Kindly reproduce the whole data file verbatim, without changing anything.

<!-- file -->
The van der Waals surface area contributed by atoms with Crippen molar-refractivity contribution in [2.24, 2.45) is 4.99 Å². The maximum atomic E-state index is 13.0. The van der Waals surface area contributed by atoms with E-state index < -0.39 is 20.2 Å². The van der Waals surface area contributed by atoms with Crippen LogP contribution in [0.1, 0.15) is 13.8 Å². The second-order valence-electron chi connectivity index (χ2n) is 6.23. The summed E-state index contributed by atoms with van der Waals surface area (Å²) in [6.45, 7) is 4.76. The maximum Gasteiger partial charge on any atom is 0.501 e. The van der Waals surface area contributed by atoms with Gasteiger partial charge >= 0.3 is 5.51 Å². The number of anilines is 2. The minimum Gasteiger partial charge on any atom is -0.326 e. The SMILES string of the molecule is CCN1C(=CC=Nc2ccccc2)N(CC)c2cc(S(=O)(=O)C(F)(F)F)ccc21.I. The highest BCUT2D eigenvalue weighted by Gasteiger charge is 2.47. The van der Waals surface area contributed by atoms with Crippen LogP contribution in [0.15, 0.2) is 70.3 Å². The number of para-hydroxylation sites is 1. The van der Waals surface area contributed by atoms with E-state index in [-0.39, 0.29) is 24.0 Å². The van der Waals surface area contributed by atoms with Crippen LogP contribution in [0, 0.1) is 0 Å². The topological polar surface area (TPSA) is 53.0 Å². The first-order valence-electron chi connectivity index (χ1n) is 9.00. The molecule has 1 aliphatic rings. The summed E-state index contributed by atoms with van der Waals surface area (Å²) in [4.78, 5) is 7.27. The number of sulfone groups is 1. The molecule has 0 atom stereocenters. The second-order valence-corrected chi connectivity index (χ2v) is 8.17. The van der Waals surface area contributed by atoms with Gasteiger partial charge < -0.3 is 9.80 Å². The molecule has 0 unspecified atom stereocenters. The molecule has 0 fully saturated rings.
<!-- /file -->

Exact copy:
The van der Waals surface area contributed by atoms with Crippen molar-refractivity contribution in [2.24, 2.45) is 4.99 Å². The maximum atomic E-state index is 13.0. The van der Waals surface area contributed by atoms with E-state index < -0.39 is 20.2 Å². The van der Waals surface area contributed by atoms with Crippen LogP contribution in [0.1, 0.15) is 13.8 Å². The second-order valence-electron chi connectivity index (χ2n) is 6.23. The summed E-state index contributed by atoms with van der Waals surface area (Å²) in [6.45, 7) is 4.76. The maximum Gasteiger partial charge on any atom is 0.501 e. The van der Waals surface area contributed by atoms with Gasteiger partial charge >= 0.3 is 5.51 Å². The number of anilines is 2. The minimum Gasteiger partial charge on any atom is -0.326 e. The SMILES string of the molecule is CCN1C(=CC=Nc2ccccc2)N(CC)c2cc(S(=O)(=O)C(F)(F)F)ccc21.I. The highest BCUT2D eigenvalue weighted by Gasteiger charge is 2.47. The van der Waals surface area contributed by atoms with Crippen LogP contribution in [0.15, 0.2) is 70.3 Å². The number of para-hydroxylation sites is 1. The van der Waals surface area contributed by atoms with E-state index in [-0.39, 0.29) is 24.0 Å². The van der Waals surface area contributed by atoms with Crippen LogP contribution in [0, 0.1) is 0 Å². The topological polar surface area (TPSA) is 53.0 Å². The first-order valence-electron chi connectivity index (χ1n) is 9.00. The molecule has 1 aliphatic rings. The summed E-state index contributed by atoms with van der Waals surface area (Å²) in [4.78, 5) is 7.27. The number of sulfone groups is 1. The molecule has 0 atom stereocenters. The second-order valence-corrected chi connectivity index (χ2v) is 8.17. The van der Waals surface area contributed by atoms with Gasteiger partial charge < -0.3 is 9.80 Å². The molecule has 0 unspecified atom stereocenters. The molecule has 0 fully saturated rings.